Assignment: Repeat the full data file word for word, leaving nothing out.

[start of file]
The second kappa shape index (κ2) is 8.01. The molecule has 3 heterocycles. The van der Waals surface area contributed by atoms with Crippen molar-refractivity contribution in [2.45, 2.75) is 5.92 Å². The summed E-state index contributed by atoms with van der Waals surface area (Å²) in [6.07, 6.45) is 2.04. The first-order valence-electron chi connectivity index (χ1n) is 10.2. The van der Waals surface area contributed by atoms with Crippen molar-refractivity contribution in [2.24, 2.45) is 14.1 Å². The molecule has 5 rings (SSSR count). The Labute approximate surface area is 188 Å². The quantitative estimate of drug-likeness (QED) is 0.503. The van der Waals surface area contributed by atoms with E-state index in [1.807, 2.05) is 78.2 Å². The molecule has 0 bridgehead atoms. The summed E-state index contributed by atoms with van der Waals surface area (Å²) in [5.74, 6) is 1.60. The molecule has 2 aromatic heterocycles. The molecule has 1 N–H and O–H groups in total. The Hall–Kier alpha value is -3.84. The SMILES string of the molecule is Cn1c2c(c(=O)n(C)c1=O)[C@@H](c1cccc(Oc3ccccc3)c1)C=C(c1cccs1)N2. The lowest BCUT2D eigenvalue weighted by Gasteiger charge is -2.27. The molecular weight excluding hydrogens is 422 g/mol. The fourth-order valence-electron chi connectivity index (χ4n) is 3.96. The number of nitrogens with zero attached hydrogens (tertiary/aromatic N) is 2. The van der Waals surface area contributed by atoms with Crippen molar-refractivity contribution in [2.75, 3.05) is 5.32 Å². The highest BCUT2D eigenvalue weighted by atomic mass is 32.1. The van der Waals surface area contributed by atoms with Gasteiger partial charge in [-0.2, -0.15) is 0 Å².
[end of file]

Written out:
The second kappa shape index (κ2) is 8.01. The molecule has 3 heterocycles. The van der Waals surface area contributed by atoms with Crippen molar-refractivity contribution in [2.45, 2.75) is 5.92 Å². The summed E-state index contributed by atoms with van der Waals surface area (Å²) in [6.07, 6.45) is 2.04. The first-order valence-electron chi connectivity index (χ1n) is 10.2. The van der Waals surface area contributed by atoms with Crippen molar-refractivity contribution in [2.24, 2.45) is 14.1 Å². The molecule has 5 rings (SSSR count). The Labute approximate surface area is 188 Å². The quantitative estimate of drug-likeness (QED) is 0.503. The van der Waals surface area contributed by atoms with E-state index in [1.807, 2.05) is 78.2 Å². The molecule has 0 bridgehead atoms. The summed E-state index contributed by atoms with van der Waals surface area (Å²) in [5.74, 6) is 1.60. The molecule has 2 aromatic heterocycles. The molecule has 1 N–H and O–H groups in total. The Hall–Kier alpha value is -3.84. The SMILES string of the molecule is Cn1c2c(c(=O)n(C)c1=O)[C@@H](c1cccc(Oc3ccccc3)c1)C=C(c1cccs1)N2. The lowest BCUT2D eigenvalue weighted by Gasteiger charge is -2.27. The molecular weight excluding hydrogens is 422 g/mol. The fourth-order valence-electron chi connectivity index (χ4n) is 3.96. The number of nitrogens with zero attached hydrogens (tertiary/aromatic N) is 2. The van der Waals surface area contributed by atoms with Crippen molar-refractivity contribution in [2.75, 3.05) is 5.32 Å². The highest BCUT2D eigenvalue weighted by atomic mass is 32.1. The van der Waals surface area contributed by atoms with Gasteiger partial charge in [-0.2, -0.15) is 0 Å².